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Are we returning to an era of great-powers war?


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In the September issue of Le Monde diplomatique, Michael T. Klare, professor of world security studies at Hampshire College, asks whether a major war between the US and Russia or China is on the horizon. While politicians and the public are focused on terrorism, generals in the US and Europe are quietly preparing for potential conflicts with Russia and China, whose growing clout in recent years has challenged the superpower status of the US. As part of this preparation, writes Klare, the US is installing nuclear weapons in Eastern Europe and consolidating its alliances in Asia. Here’s an excerpt from Klare’s urgent piece:

When explaining the need to prepare for a major war against a high-end enemy, US and European analysts usually point to Russian aggression in Ukraine and Chinese adventurism in the South China Sea. Western military moves, it is claimed, are an undesired but necessary reaction to provocations by others. But probe more deeply into the thinking of senior leaders and a different picture emerges. Running throughout this discussion is a pervasive anxiety that the world has changed in significant ways, and that the strategic advantages once possessed by the West are slipping away as other powers gain increased military and geopolitical leverage. In this new era — ‘a time of renewed great power competition’ as Ash Carter put it — the US’s military might no longer appears as formidable as it once did, while the military capabilities of rival powers appear increasingly potent.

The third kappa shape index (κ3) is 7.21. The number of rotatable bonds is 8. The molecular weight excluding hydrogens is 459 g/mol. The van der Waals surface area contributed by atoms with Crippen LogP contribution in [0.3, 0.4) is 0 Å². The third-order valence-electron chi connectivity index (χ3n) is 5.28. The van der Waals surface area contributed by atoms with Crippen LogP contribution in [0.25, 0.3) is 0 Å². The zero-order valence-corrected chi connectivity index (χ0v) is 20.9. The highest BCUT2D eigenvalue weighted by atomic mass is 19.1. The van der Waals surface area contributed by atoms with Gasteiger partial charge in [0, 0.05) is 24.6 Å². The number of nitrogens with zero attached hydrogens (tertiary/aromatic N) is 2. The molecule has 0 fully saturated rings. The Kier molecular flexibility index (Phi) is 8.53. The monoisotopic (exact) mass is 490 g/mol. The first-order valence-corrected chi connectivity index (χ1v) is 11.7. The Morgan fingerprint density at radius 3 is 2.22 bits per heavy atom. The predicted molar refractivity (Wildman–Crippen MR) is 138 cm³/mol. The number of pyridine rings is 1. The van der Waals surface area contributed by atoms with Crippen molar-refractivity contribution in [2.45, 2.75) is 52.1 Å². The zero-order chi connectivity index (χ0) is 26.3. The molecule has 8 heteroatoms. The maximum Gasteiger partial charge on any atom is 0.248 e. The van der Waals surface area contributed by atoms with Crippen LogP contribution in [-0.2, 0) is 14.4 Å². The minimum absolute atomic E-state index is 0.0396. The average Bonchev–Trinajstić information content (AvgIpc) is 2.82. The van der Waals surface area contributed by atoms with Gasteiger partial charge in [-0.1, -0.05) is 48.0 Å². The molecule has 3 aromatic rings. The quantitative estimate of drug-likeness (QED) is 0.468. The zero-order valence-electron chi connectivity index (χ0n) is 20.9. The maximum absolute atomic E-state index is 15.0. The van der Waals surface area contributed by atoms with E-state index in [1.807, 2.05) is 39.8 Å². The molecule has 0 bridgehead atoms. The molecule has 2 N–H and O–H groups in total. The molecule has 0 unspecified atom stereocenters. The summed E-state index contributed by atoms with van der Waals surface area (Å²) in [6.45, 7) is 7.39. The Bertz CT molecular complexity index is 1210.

When speaking of Russia’s moves in Crimea and eastern Ukraine, western analysts highlight what they view as the illegal nature of the Russian intervention. But their real concern is over evidence that Russian investment in enhanced military capabilities over the past decade is beginning to bear fruit. Whereas western observers largely dismissed the Russian forces in the wars in Chechnya and South Ossetia as substandard, those deployed in Crimea and Syria are believed to be well-equipped and high quality. ‘Russia has made significant strides in developing the capability to use force effectively,’ noted the INSS report.

Western observers have also been impressed by the growing strength and effectiveness of the Chinese military. China’s ability to convert low-lying reefs and atolls in the South China Sea into islands capable of housing substantial military installations has surprised and alarmed US military officials, who had long viewed the area as an American lake. Although the US still enjoys air and naval superiority in the region, these bold moves suggest that China has become a significant military competitor and a growing future challenge.

Under these circumstances, strategists see no option but to acquire capabilities that will enable the US to retain a significant military advantage over all potential rivals for decades, and prevent them from imposing their will on the international system and undermining vital US interests. And this means emphasising the big-war threats that justify lavish spending on the super-sophisticated weapons needed to defeat a high-end enemy.

Image: Soldiers rehearsing for this year’s May 9 Victory Day parade in Moscow. Via Le Monde diplomatique.